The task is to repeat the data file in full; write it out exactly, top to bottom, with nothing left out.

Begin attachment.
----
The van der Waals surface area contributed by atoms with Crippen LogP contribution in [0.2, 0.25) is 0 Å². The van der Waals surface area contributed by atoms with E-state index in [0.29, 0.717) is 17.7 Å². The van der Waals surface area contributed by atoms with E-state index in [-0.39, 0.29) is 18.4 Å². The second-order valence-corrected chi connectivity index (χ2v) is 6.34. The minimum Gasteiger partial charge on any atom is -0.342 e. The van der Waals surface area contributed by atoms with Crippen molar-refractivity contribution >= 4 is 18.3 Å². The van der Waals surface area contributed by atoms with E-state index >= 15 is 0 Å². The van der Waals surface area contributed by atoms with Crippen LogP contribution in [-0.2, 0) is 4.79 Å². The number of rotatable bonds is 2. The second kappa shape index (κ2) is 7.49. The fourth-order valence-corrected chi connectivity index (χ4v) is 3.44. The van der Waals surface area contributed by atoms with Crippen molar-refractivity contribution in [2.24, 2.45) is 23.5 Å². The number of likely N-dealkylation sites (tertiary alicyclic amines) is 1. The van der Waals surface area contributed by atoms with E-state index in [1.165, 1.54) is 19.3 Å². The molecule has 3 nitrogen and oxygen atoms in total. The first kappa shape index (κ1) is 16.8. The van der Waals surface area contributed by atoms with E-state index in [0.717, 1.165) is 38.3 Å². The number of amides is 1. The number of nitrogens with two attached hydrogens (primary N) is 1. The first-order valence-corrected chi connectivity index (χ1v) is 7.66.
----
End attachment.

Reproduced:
The van der Waals surface area contributed by atoms with Crippen LogP contribution in [0.2, 0.25) is 0 Å². The van der Waals surface area contributed by atoms with E-state index in [0.29, 0.717) is 17.7 Å². The van der Waals surface area contributed by atoms with E-state index in [-0.39, 0.29) is 18.4 Å². The second-order valence-corrected chi connectivity index (χ2v) is 6.34. The minimum Gasteiger partial charge on any atom is -0.342 e. The van der Waals surface area contributed by atoms with Crippen molar-refractivity contribution >= 4 is 18.3 Å². The van der Waals surface area contributed by atoms with E-state index >= 15 is 0 Å². The van der Waals surface area contributed by atoms with Crippen LogP contribution in [-0.2, 0) is 4.79 Å². The number of rotatable bonds is 2. The second kappa shape index (κ2) is 7.49. The fourth-order valence-corrected chi connectivity index (χ4v) is 3.44. The van der Waals surface area contributed by atoms with Crippen molar-refractivity contribution in [2.24, 2.45) is 23.5 Å². The number of likely N-dealkylation sites (tertiary alicyclic amines) is 1. The van der Waals surface area contributed by atoms with E-state index in [1.165, 1.54) is 19.3 Å². The molecule has 3 nitrogen and oxygen atoms in total. The first kappa shape index (κ1) is 16.8. The van der Waals surface area contributed by atoms with E-state index in [0.717, 1.165) is 38.3 Å². The number of amides is 1. The number of nitrogens with two attached hydrogens (primary N) is 1. The first-order valence-corrected chi connectivity index (χ1v) is 7.66.